Restricting Highest Hazard Offenders

The second requirement restricts the use of any solvent or flame retardant with a ChemFORWARD Hazard Band rating of “F” (or equivalent rating from other hazard assessment frameworks) as well as any PFAS chemical without explicit preauthorization from Google. Suppliers seeking preauthorization for a specific chemical will need to submit a technical justification as well as a roadmap and timeline for implementing a verified safer alternative. This approach incentivizes our suppliers to proactively research and engineer safer alternatives into their operations and avoid this restriction. It also provides Google an opportunity to assist suppliers that submit preauthorization requests and share alternative material options or design solutions that could avoid using high hazard chemicals. In some cases, alternative solutions may not yet exist, but this approach is still critical in creating transparency for use cases where further research and innovation is needed to bring verified safer alternatives to market.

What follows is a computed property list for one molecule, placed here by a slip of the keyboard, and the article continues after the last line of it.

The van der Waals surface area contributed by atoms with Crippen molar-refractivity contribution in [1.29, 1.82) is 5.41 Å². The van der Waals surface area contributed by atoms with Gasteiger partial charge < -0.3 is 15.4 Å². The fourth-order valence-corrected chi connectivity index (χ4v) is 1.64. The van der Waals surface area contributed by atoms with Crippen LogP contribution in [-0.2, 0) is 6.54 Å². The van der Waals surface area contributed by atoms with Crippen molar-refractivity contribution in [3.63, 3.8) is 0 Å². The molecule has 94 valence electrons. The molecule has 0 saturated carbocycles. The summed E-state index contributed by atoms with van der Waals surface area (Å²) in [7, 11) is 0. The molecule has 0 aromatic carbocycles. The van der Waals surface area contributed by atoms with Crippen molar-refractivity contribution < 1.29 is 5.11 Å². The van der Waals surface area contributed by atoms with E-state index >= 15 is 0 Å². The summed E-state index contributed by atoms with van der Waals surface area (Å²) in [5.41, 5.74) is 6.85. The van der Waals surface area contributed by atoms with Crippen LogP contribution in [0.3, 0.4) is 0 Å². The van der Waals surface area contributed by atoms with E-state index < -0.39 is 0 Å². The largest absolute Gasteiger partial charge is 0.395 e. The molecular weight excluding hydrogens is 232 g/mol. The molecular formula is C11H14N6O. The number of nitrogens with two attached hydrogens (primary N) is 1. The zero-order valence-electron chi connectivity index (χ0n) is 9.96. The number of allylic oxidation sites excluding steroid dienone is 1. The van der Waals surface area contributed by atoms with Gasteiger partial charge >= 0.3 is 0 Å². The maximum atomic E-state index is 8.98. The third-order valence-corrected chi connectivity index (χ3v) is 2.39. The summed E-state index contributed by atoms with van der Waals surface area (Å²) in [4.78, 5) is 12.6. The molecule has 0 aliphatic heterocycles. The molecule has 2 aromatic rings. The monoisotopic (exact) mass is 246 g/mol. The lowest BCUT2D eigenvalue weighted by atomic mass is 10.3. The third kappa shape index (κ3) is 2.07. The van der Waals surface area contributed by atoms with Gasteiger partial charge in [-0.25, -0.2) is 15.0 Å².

Our new hazard-based requirements represent a strategic progression of our safer chemistry work. The challenges we face are shared across our industry and many others; however, our goal is to enable industry transformation and to catalyze the broader investments needed to drive systemic change. That’s why we have decided to become a Founding Partner in the Safer Chemistry Impact Fund. The fund is a project of Windward Fund and seeks to work across industry sectors to advance science-based, data-driven solutions to systematically eliminate hazardous chemicals and replace them with verified safer alternatives. Through the deployment of high impact capital, the fund aims to positively disrupt entrenched systems of hazardous chemical use.